As I recently wrote, “The story of Huntington's is the story of our time. Huntington's was one of the very first diseases for which a genetic test was developed. As knowledge increases about numerous other health risks, medical ethics must undergo profound revision, and a genetic-rights movement must arise. To borrow one scholar's phrase, disease-gene carriers like me are ‘moral pioneers’ on the genetic frontier.”

Benedict XVI’s witness to aging and mortality comes at a time when the Church hierarchy, Catholic believers, and society in general have struggled mightily with other life-and-death issues such as birth control, abortion, embryonic stem cell research, and mercy killing.

Benedict XVI shored up traditional Church teachings on these matters, but he also belonged to a generation of Church thinkers faced with the challenge of formulating a system of Catholic bioethics to meet both the ever-expanding promise and dangers of the biotechnological era.

Thus, Benedict’s witness to aging could help the Church forge ahead with a carefully conceived and balanced bioethics.

By suddenly opening up the Church to the selection of a new pope, Benedict XVI has created potential space for new ideas regarding bioethics.

If a pope can humbly resign, perhaps the Church can humbly admit the need for greater flexibility.

Responding to challenges

Pope John XXIII (1881-1963, pontiff 1958-1963), a simple man of peasant origins not expected to make waves, surprised the world in 1959 by calling the Second Vatican Council, which took place from 1962-1965. This June 3 marks the 50th anniversary of John XXIII’s death.

Vatican II brought the Church into the modern world by carrying out the most sweeping reforms in the history of Catholicism. Those reforms included the end of the universal Latin Mass (in favor of the Liturgy in local languages), initiation of dialogue with other religions as well as with antagonistic political creeds such as Marxism, and greater participation by laypersons in the Mass and administration of the Church.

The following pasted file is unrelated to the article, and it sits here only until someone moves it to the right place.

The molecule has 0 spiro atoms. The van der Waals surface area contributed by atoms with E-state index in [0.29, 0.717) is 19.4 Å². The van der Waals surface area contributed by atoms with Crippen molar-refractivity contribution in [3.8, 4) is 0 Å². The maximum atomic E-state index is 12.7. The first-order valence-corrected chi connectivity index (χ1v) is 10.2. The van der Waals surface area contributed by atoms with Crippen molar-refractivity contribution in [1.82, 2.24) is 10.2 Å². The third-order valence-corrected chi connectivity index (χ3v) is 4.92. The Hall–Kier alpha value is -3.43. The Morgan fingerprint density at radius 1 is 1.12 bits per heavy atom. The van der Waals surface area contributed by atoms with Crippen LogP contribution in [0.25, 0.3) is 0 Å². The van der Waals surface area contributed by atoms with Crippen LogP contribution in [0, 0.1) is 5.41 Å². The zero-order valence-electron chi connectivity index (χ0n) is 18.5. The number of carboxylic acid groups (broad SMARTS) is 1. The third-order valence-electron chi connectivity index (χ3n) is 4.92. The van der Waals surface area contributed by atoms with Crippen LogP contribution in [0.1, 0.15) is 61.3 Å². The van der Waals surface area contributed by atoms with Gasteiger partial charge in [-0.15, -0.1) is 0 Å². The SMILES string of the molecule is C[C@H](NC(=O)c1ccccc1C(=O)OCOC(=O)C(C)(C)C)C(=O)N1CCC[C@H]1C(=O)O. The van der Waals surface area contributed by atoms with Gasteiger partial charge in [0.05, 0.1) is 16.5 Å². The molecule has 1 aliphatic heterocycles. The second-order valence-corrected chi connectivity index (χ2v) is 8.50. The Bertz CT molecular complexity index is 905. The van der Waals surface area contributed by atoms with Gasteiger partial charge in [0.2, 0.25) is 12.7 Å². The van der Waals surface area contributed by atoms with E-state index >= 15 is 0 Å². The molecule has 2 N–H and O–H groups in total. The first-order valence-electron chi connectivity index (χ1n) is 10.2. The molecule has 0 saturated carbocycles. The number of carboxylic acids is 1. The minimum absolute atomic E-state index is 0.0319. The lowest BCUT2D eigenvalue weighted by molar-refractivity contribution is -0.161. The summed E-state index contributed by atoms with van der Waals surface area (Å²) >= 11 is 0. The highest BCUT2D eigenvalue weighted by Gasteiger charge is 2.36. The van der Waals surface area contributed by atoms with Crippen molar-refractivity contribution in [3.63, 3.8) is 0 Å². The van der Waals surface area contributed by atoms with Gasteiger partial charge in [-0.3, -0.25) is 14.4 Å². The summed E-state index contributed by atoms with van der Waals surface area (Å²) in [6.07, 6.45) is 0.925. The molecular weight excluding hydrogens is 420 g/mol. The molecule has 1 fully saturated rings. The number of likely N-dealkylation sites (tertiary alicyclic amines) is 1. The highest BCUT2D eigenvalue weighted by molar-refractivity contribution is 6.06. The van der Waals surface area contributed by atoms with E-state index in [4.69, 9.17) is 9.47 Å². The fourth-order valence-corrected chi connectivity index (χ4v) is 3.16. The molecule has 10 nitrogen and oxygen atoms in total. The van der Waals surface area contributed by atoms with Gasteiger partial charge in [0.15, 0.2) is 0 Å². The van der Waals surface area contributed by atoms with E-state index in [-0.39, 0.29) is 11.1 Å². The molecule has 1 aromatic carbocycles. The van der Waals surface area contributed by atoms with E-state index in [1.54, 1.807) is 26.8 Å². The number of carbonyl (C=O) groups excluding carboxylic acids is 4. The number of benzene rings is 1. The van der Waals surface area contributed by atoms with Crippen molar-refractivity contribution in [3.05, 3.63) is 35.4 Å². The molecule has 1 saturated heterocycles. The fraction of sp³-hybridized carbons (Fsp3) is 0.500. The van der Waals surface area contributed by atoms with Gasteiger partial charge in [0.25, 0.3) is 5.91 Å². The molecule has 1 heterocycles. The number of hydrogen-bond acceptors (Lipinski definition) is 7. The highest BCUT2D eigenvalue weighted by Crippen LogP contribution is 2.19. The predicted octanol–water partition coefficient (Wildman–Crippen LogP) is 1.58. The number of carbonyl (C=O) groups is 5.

Vatican II responded to a great malaise in the Church in the 1950s caused by censorship of innovative ideas and an exaggerated dependence on tradition and ecclesiastical authoritarianism. Today a similar malaise – created by the current sex-abuse scandals and cover-ups involving priests, bishops, and even cardinals – plagues the Church.

In the late 1960s, powered by the energy of Vatican II, the Church seemed on the rebound.

Future reforms

As is well known, Benedict XVI worked hard to contain and even reverse the trends unleashed by Vatican II.

However, unlike the 1960s, when so much seemed possible for the Church, today the institution suffers from a crisis of credibility.

Liberal Catholics like me have again begun to urge that the Church call for a Vatican III to address such issues as the sex-abuse scandal and the ordination of women (for another example, click here). The Church also needs reform on issues such as obligatory priestly celibacy, the ordination of married men, and hypocrisy about homosexuality in an institution with large numbers of mainly closeted gay clergy.

A Vatican III was virtually impossible under Benedict XVI as active pope. However, his radical departure into retirement has now made a council possible. It may not matter if the new pope is another conservative, because Benedict XVI’s powerfully symbolic resignation, his witness to aging, has signaled to the leadership that it can and should explore new avenues, new modes of action.

Bioethics could and should become the centerpiece of a Vatican III.

As the Church clamored for peace and social justice in the 1960s, today it can take a new and invigorating leadership role in helping the world adapt to the challenges of the genome, the environment, new forms of human relationship, and the immense caregiving burden created by science and medicine’s ability to prolong the life of the body ahead of the mind.

In its long and often wise history the Church has evolved gradually and deliberately. It can now begin to embrace the postmodern world.

We in the HD have also born witness – to immense suffering, to an ambitious scientific effort to improve the lives of people through the search for treatments and cures, and to hope. We have much of our own wisdom to offer the Catholic Church, and the world, in the quest for a new bioethics.

(A similar version of this article appeared today in Portuguese in the Brazilian newspaper O Estado de S. Paulo.)